Gymnasts more universally loved than Ana Porgras are rare. She defined the 2009-2012 quad, instantly becoming a fan-favorite. She won a bronze medal on bars at the 2009 Worlds, her first major senior competition, but the impact of her debut was disproportionate with that one medal. This happened despite the fact that her performance at the competition was surrounded by some disappointments after the promising 2nd place all around qualifying position and the 1st beam final qualifying position didn’t materialize into medals. Her style and elegance were unforgettable and her fanbase grew with the next couple of international competitions and a 2010 European championships cut short by an ankle injury. Stronger and more confident in her beam routine and her all around abilities, Ana had an almost perfect 2010 Worlds (in Rotterdam) and she won the gold medal in the beam final.
But the success would be short-lived: injuries and a failed 2011 European Championship followed. At Worlds in Tokyo, Ana looked technically ready, yet she was not able to achieve similar results to the previous year. She made mistakes in qualifications and missed the beam final. Coming out of 2011 Ana Porgras was still Romania’s top beam and bars worker (with a very important routine for the team) and their best all around gymnast of the quad up to that point (Larisa Iordache was just turning senior). It was hard to envision a Romanian team without her. In mid-January 2012, seven months before the Olympics, Ana announced her retirement from gymnastics. The exact reasons were not explained at the time but it was clear that both Ana and the Romanian Gymnastics Federation officials struggled with accepting the new reality.”Physically I felt I could not continue, after so many injuries, it was hard to start from the beginning. I could not go forward,” explained Ana at the time.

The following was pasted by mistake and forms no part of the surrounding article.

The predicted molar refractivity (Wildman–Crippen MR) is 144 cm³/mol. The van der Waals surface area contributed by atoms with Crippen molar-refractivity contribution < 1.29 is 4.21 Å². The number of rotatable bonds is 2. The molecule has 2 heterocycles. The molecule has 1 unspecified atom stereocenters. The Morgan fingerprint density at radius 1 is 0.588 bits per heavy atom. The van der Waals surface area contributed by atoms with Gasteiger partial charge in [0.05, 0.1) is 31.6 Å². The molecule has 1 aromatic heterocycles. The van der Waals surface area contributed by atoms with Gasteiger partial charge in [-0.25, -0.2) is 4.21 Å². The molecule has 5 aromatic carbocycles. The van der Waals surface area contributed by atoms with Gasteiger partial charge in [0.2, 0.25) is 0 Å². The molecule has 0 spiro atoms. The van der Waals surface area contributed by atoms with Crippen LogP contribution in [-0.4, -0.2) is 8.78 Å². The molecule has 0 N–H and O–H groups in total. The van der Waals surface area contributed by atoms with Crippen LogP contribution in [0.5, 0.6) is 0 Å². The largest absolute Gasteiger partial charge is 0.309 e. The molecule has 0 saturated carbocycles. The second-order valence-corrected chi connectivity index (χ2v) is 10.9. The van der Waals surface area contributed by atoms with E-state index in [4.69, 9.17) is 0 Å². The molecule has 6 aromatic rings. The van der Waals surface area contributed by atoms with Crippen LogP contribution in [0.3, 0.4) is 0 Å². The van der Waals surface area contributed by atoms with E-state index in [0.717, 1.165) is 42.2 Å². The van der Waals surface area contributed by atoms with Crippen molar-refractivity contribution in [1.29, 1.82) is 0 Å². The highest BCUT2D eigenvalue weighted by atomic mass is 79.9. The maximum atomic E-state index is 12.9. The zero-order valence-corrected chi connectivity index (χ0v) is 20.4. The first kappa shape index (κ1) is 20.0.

Five years after her retirement, Ana agreed to talk to Emma Bailey (on behalf of TCG) about her story and the painful break from gymnastics.
Emma Bailey: We would like all the gym fans to know exactly what happened to you, as you were so loved as a gymnast by many, this is your opportunity to tell your story. The story will go on the Couch Gymnast website and social media.
What do you do now? Are you still involved in gymnastics?
Ana Porgras: Now I’m fine, I am peaceful in my life. I am no longer involved in gymnastics, I gave up everything when I retired. I am now trying to enter the fitness world.
Emma Bailey: Do you still see any of your former teammates?
Ana Porgras: Yes, I have seen them. Right now I am writing from the place where I started gymnastics, Galati. I have been to Izvorani but very rarely.
Emma Bailey: What was your favourite skill/apparatus?
Ana Porgras: My favorite apparatus was beam. But it’s hard to name a favorite skill, I think everything the routine was composed of was a favorite of mine, I used to enjoy doing it all and I was always eager to learn more.
**Emma Bailey: **Where do you keep your World medals? Do you ever look at them and feel proud of your achievements?
Ana Porgras: All my medals at are my house, I keep them with pride. And yes, I am very proud when I look at them as they remind me of the moments when I earned them.
Emma Bailey: Did you ever think that when you were younger that you would be so successful in gymnastics or was your talent a surprise?
Ana Porgras: When I was little, no, I didn’t think of that, I thought it was just a game. But over time, when I saw I was evolving I didn’t think (it was possible), but I hoped that someday I’ll be a successful gymnast.